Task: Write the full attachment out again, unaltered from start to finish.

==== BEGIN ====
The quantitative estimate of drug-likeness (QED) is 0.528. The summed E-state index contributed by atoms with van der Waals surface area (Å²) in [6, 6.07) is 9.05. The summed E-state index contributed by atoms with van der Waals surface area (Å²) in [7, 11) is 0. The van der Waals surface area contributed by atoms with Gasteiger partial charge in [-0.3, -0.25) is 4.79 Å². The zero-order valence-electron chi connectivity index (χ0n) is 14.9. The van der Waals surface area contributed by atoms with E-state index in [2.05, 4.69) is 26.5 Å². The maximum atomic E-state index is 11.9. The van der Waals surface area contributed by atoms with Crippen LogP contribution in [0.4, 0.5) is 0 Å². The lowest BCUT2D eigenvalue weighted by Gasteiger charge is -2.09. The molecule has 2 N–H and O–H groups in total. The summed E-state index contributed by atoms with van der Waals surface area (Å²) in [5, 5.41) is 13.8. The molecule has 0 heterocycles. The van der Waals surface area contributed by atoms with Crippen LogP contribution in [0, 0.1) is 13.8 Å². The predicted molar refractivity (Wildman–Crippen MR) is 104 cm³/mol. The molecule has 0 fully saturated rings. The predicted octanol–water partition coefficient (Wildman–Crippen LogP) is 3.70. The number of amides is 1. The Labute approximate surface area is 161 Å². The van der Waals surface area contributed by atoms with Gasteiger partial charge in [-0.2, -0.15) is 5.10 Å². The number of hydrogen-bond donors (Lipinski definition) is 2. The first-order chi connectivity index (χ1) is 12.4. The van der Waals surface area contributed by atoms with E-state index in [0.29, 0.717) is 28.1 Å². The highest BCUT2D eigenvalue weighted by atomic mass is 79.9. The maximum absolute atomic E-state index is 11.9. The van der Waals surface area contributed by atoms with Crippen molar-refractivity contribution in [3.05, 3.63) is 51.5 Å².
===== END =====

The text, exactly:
The quantitative estimate of drug-likeness (QED) is 0.528. The summed E-state index contributed by atoms with van der Waals surface area (Å²) in [6, 6.07) is 9.05. The summed E-state index contributed by atoms with van der Waals surface area (Å²) in [7, 11) is 0. The van der Waals surface area contributed by atoms with Gasteiger partial charge in [-0.3, -0.25) is 4.79 Å². The zero-order valence-electron chi connectivity index (χ0n) is 14.9. The van der Waals surface area contributed by atoms with E-state index in [2.05, 4.69) is 26.5 Å². The maximum atomic E-state index is 11.9. The van der Waals surface area contributed by atoms with Crippen LogP contribution in [0.4, 0.5) is 0 Å². The lowest BCUT2D eigenvalue weighted by Gasteiger charge is -2.09. The molecule has 2 N–H and O–H groups in total. The summed E-state index contributed by atoms with van der Waals surface area (Å²) in [5, 5.41) is 13.8. The molecule has 0 heterocycles. The van der Waals surface area contributed by atoms with Crippen LogP contribution in [0, 0.1) is 13.8 Å². The predicted molar refractivity (Wildman–Crippen MR) is 104 cm³/mol. The molecule has 0 fully saturated rings. The predicted octanol–water partition coefficient (Wildman–Crippen LogP) is 3.70. The number of amides is 1. The Labute approximate surface area is 161 Å². The van der Waals surface area contributed by atoms with Gasteiger partial charge in [-0.2, -0.15) is 5.10 Å². The number of hydrogen-bond donors (Lipinski definition) is 2. The first-order chi connectivity index (χ1) is 12.4. The van der Waals surface area contributed by atoms with E-state index in [0.29, 0.717) is 28.1 Å². The highest BCUT2D eigenvalue weighted by atomic mass is 79.9. The maximum absolute atomic E-state index is 11.9. The van der Waals surface area contributed by atoms with Crippen molar-refractivity contribution in [3.05, 3.63) is 51.5 Å².